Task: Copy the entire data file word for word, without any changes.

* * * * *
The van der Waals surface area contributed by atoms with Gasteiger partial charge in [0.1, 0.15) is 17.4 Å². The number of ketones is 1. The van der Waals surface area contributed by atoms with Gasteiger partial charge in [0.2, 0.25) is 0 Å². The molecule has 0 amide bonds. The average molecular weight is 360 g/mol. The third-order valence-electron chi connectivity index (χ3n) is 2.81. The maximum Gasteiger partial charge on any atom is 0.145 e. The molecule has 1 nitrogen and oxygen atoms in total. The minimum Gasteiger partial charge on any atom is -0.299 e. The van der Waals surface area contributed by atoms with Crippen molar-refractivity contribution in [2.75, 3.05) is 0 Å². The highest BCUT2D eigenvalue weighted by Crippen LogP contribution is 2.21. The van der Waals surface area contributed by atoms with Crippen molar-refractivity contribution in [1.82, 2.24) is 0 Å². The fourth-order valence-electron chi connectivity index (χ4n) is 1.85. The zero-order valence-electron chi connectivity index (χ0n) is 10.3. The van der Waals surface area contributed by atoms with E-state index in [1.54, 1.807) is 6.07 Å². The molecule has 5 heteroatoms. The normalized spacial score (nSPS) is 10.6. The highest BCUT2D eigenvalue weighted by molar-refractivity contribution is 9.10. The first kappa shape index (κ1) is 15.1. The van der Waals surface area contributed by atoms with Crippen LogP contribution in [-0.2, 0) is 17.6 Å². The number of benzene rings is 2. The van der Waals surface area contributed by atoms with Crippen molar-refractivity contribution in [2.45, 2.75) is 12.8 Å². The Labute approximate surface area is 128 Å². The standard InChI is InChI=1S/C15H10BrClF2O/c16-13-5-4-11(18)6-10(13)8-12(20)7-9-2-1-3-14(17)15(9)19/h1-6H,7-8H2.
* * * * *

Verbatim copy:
The van der Waals surface area contributed by atoms with Gasteiger partial charge in [0.1, 0.15) is 17.4 Å². The number of ketones is 1. The van der Waals surface area contributed by atoms with Gasteiger partial charge in [0.2, 0.25) is 0 Å². The molecule has 0 amide bonds. The average molecular weight is 360 g/mol. The third-order valence-electron chi connectivity index (χ3n) is 2.81. The maximum Gasteiger partial charge on any atom is 0.145 e. The molecule has 1 nitrogen and oxygen atoms in total. The minimum Gasteiger partial charge on any atom is -0.299 e. The van der Waals surface area contributed by atoms with Crippen molar-refractivity contribution in [2.75, 3.05) is 0 Å². The highest BCUT2D eigenvalue weighted by Crippen LogP contribution is 2.21. The van der Waals surface area contributed by atoms with Crippen molar-refractivity contribution in [1.82, 2.24) is 0 Å². The fourth-order valence-electron chi connectivity index (χ4n) is 1.85. The zero-order valence-electron chi connectivity index (χ0n) is 10.3. The van der Waals surface area contributed by atoms with E-state index in [1.54, 1.807) is 6.07 Å². The molecule has 5 heteroatoms. The normalized spacial score (nSPS) is 10.6. The highest BCUT2D eigenvalue weighted by molar-refractivity contribution is 9.10. The first kappa shape index (κ1) is 15.1. The van der Waals surface area contributed by atoms with Crippen LogP contribution in [-0.2, 0) is 17.6 Å². The number of benzene rings is 2. The van der Waals surface area contributed by atoms with Crippen molar-refractivity contribution in [2.45, 2.75) is 12.8 Å². The Labute approximate surface area is 128 Å². The standard InChI is InChI=1S/C15H10BrClF2O/c16-13-5-4-11(18)6-10(13)8-12(20)7-9-2-1-3-14(17)15(9)19/h1-6H,7-8H2.